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Cementitious terrazzo floors are durable and resilient and will last for many years with minimal maintenance.

The cemented terrazzo floor is suitable for interior and exterior applications and will thrive in high exposure to ultraviolet light.

Terrazzo flooring application

Terrazzo installation includes both bonded and unbounded methods. Bonded systems include under-bed bonded, monolithic, chemically bonded, and the newer thin-set method (epoxy resin).

Bonded terrazzo is applied over a sand-cement mortar below the layer which is placed on top of a concrete slab. The sand cement layer allows changes in the precast concrete slab to which it is installed.

Monolithic terrazzo is applied directly over a very flat, high-quality concrete floor. Thin terrazzo does not require a concrete floor set. Alternatively, a flexible membrane can be installed so that cracks do not appear on the surface.

Unbounded includes the sand pad method that uses wire reinforcement, an insulation sheet, and sandblasting that absorbs any movement of the concrete slab.

Why consider new buildings and renovations epoxy terrazzo?

performance: There are many durable flooring systems architects can review for their building space but none can match the long-term performance and aesthetics of an epoxy terrazzo floor. If maintained well, your terrazzo epoxy floor will look amazing decades from now.

Ancient buildings have documented how well terrazzo has stood the test of time. The timeless floor can withstand daily foot traffic for years or support well against natural disasters such as hurricanes, hurricanes, and floods.


Terrazzo works well for the following reasons:

Epoxy Resin: After the introduction of epoxy in the 1970s, the terrazzo material has evolved to be thinner and stronger than ever before. When poured into place, the epoxy bonds together to form a smooth surface.

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Compared to cementitious systems, epoxy terrazzo has shown greater advantages in terms of overall compressive and tensile strengths, color control, flexibility, and stain and chemical resistance.

Lightweight: Epoxy terrazzo is extremely thin (3/8′′ or 1/4′′ thick) when considered with other flooring options, yet it is the most resistant and durable. The thinnest epoxy terrazzo is lighter in weight, making it suitable for use in multi-story buildings or elevator cabins. The system’s power works well even in the most demanding settings.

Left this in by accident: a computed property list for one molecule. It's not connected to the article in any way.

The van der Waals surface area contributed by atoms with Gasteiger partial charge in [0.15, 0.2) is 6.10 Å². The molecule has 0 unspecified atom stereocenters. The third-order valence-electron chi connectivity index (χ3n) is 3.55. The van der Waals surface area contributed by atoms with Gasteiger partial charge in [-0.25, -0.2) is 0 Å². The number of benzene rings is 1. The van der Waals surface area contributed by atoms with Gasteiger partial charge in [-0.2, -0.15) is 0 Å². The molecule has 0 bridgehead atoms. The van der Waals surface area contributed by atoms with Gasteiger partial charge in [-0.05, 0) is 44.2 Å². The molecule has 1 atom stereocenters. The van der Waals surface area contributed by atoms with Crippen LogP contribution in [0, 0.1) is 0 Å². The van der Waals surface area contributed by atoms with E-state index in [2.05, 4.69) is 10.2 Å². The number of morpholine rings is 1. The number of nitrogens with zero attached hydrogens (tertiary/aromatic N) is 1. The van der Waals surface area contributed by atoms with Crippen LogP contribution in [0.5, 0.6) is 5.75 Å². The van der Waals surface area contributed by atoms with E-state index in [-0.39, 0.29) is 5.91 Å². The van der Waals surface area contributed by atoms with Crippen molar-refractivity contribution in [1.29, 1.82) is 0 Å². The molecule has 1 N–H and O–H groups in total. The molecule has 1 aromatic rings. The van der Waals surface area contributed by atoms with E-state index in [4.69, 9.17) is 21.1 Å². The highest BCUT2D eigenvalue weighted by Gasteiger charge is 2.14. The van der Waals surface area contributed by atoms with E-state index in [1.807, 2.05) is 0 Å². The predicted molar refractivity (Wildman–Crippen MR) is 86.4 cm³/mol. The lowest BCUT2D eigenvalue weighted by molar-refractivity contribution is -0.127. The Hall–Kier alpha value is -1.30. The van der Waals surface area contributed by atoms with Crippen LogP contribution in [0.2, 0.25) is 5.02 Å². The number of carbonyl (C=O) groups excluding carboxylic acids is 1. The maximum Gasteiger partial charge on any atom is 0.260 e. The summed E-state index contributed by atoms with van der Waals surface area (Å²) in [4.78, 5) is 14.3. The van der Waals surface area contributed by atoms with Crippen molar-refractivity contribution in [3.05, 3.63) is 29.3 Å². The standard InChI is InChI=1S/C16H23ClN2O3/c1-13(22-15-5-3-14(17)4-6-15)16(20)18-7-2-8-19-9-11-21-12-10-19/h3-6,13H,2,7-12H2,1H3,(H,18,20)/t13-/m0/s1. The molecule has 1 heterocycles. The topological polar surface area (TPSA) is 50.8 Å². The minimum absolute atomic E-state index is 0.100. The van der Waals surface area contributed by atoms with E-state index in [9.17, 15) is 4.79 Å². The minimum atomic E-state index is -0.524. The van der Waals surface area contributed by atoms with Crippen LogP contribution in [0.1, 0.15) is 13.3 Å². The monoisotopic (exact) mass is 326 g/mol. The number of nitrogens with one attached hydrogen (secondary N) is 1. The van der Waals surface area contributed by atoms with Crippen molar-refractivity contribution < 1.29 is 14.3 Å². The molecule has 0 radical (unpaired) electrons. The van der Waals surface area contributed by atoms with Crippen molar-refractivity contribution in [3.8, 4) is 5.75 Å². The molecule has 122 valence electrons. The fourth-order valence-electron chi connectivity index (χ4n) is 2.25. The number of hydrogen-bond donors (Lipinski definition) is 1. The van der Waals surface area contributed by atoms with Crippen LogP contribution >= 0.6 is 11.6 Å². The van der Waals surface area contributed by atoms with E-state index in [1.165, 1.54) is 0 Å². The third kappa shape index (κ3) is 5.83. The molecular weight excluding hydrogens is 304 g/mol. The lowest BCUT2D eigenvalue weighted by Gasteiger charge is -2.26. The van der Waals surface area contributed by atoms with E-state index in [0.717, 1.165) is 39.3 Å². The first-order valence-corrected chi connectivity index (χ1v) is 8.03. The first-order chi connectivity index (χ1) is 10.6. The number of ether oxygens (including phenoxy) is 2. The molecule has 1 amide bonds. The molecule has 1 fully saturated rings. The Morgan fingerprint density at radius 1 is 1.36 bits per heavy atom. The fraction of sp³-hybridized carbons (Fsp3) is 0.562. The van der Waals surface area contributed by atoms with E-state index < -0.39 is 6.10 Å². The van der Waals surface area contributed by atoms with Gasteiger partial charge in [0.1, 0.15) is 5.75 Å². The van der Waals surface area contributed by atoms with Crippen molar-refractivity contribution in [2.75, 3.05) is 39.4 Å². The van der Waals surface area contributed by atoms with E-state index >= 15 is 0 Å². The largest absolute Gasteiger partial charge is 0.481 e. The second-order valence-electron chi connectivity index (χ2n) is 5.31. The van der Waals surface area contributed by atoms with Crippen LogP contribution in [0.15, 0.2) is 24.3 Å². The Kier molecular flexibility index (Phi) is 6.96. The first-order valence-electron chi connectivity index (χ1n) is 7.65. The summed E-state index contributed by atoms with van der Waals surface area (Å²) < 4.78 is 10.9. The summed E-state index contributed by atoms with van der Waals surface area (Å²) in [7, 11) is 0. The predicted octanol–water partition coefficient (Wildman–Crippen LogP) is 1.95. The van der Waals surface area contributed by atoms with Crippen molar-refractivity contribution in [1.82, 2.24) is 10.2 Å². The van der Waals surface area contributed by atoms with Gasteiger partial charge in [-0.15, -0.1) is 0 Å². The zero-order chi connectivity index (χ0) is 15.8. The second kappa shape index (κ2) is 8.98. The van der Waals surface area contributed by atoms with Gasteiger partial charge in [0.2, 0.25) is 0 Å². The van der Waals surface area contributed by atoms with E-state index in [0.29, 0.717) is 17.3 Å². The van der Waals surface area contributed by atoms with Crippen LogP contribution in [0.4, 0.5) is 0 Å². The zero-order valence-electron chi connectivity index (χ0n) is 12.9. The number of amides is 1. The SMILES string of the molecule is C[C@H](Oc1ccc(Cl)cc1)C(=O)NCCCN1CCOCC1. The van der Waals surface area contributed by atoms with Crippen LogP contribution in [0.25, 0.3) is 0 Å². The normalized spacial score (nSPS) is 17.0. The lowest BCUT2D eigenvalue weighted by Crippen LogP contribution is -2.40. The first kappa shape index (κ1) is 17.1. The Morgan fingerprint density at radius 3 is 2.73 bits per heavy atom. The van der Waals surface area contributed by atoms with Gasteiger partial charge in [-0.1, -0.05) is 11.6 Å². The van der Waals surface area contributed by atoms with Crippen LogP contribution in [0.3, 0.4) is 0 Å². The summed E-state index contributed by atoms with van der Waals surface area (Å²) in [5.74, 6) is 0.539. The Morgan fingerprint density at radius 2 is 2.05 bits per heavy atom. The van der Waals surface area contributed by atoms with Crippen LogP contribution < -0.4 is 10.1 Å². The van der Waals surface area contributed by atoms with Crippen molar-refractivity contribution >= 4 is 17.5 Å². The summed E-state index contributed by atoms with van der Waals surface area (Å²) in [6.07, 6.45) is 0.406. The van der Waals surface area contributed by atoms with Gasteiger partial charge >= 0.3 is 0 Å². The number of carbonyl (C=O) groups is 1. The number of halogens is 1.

Low Maintenance: Taking measures to clean your terrazzo regularly will keep the surface in good condition for decades. The terrazzo floor cleans quickly and easily removes dirt and debris tracked into the building.

The thickness of the layers and the curing time will vary depending on whether you will use epoxy or terrazzo cement.


Terrazzo ranks as one of the most economical and environmentally friendly types of flooring available. It is regarded as the first of the “green” floors since its construction in the 15th century.

Terrazzo resists water damage, fire damage, chemical spills, and other stain hazards. You need expert supervision to install this type of flooring and choose the ones that serve the purpose of your project.

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Is terrazzo floors expensive?

Although terrazzo may initially cost more than some other flooring alternatives, over time it becomes more affordable. Terrazzo is a wonderful alternative, especially for high-traffic zones, because it needs fewer repairs and less upkeep than materials like carpet or tile.
The following variables affect total project costs: the project’s total square footage, utilized materials’ types, the project’s location, and the intricacy of the design.

What is a terrazzo floor made of?

Terrazzo is a type of flooring that was made by exposing the concrete’s surface with marble strips and then polishing it until smooth. Terrazzo is now, however, available in tile form. Because it is durable and versatile, it is widely utilized in public structures.

How long do terrazzo floors last?

Terrazzo floor often outlives any building construction, as may be seen in structures that are more than a century old. When properly maintained, an epoxy terrazzo system that has been placed in situ can endure up to 100 years.